While platelets have traditionally been thought to be involved exclusively with haemostasis at sites of vascular injury, they are now known to play a role in tissue regeneration and healing through the release of an abundant array of cytokines and growth factors such as transforming growth factor-beta, vascular endothelial growth factor, platelet-derived growth factor and epithelial growth factor (Eppley 2004). These growth factors are known to be important in tissue regeneration and healing (Lee 2013). One study showed that injection of autologous blood into rabbit patellar tendons resulted in significantly stronger tendons than in non-injected tendons although no histological differences were identified after 12 weeks (Taylor 2002).

Why it is important to do this review

Autologous whole blood and PRP has been used for over 20 years in a variety of surgical situations to reduce blood loss (Carless 2011), recently these modalities have been used to promote wound and bone healing (Griffin 2012; Martinez-Zapata 2012; Martinez-Zapata 2013; Samson 2008), and to treat chronic tendinopathies (Bell 2013; De Vos 2010). However, few rigorous controlled trials have been reported. These procedures are being increasingly used in clinical practice without an understanding of their true benefits and safety.

Based upon a review of the procedure in 2009, the UK National Institute for Health and Clinical Excellence (NICE) stated that current evidence on the safety and efficacy of autologous blood injection for tendinopathy is inadequate in quantity and quality (NICE 2013). This was reiterated in recent systematic reviews of the evidence (De Vos 2010; Kampa 2010), and a 2010 International Olympics Committee consensus paper on the use of PRP in sports medicine (Engebretsen 2010).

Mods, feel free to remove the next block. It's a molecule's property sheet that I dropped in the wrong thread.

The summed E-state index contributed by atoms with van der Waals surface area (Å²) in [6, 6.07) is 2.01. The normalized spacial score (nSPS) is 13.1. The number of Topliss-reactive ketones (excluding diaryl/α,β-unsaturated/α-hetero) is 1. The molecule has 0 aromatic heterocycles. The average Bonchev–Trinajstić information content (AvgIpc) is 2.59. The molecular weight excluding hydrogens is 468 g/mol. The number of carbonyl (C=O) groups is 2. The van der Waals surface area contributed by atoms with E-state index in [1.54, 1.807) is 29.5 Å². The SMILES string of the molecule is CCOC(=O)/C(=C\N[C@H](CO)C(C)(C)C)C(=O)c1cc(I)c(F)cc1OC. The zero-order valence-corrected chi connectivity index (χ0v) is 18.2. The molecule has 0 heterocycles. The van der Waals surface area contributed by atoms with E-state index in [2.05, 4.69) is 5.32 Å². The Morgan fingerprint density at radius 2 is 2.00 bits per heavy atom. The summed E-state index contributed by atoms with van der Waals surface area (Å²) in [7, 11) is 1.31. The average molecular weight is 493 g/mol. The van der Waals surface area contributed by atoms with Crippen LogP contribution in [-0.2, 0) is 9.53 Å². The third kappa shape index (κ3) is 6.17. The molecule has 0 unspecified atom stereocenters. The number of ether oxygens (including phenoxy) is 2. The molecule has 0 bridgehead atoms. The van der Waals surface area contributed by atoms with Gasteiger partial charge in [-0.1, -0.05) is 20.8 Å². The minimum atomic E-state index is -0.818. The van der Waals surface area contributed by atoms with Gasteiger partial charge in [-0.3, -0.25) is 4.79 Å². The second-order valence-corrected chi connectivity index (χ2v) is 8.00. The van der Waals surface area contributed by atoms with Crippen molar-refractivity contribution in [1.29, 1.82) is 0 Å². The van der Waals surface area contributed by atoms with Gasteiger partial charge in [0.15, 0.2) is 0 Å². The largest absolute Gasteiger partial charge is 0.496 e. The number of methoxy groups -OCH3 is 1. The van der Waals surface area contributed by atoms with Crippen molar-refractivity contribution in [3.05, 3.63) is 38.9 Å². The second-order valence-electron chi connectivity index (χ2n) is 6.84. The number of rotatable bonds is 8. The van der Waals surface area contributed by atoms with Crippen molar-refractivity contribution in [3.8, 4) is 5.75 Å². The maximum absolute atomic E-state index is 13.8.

There has not yet been a systematic review of autologous whole blood or PRP injections for the treatment of lateral elbow pain. This review will be important to determine whether further research is needed to determine the value of these therapies for this condition.

Objectives

To determine the benefits and safety of autologous whole blood and platelet rich plasma injections for people with lateral elbow pain.

Methods

Criteria for considering studies for this review

Types of studies

We will consider all randomised controlled trials (RCTs) or quasi-RCTs which compare autologous whole blood or PRP injection therapy to another therapy (placebo or active treatments, including non-pharmacological therapies) for lateral elbow pain. We will only include published trials available as full articles or full trial reports.

Types of participants

Adult participants (>16 years) who have been determined to have lateral elbow pain on the basis of specific criteria as defined by the trial authors. These criteria usually include clinical features such as pain that is maximal over the lateral epicondyle, and reproducibility of pain by two or more of the following tests: palpation of the lateral epicondyle and/or the common extensor origin of the elbow, gripping, resisted wrist or second or third finger extension (dorsiflexion). They may also include criteria such as the presence of focal hypoechoic areas or frank tears or alterations in the normal fibrillary pattern in the common extensor origin when examined by ultrasound or MRI. We will review the inclusion criteria of included trials.

In addition, we will include trials that include participants with tendonitis at other sites provided that the lateral elbow pain results are presented separately or at least 90% of participants in the trial have lateral elbow pain.

Types of interventions

  • Interventions: autologous whole blood or PRP injections.

  • Comparators:

    • placebo;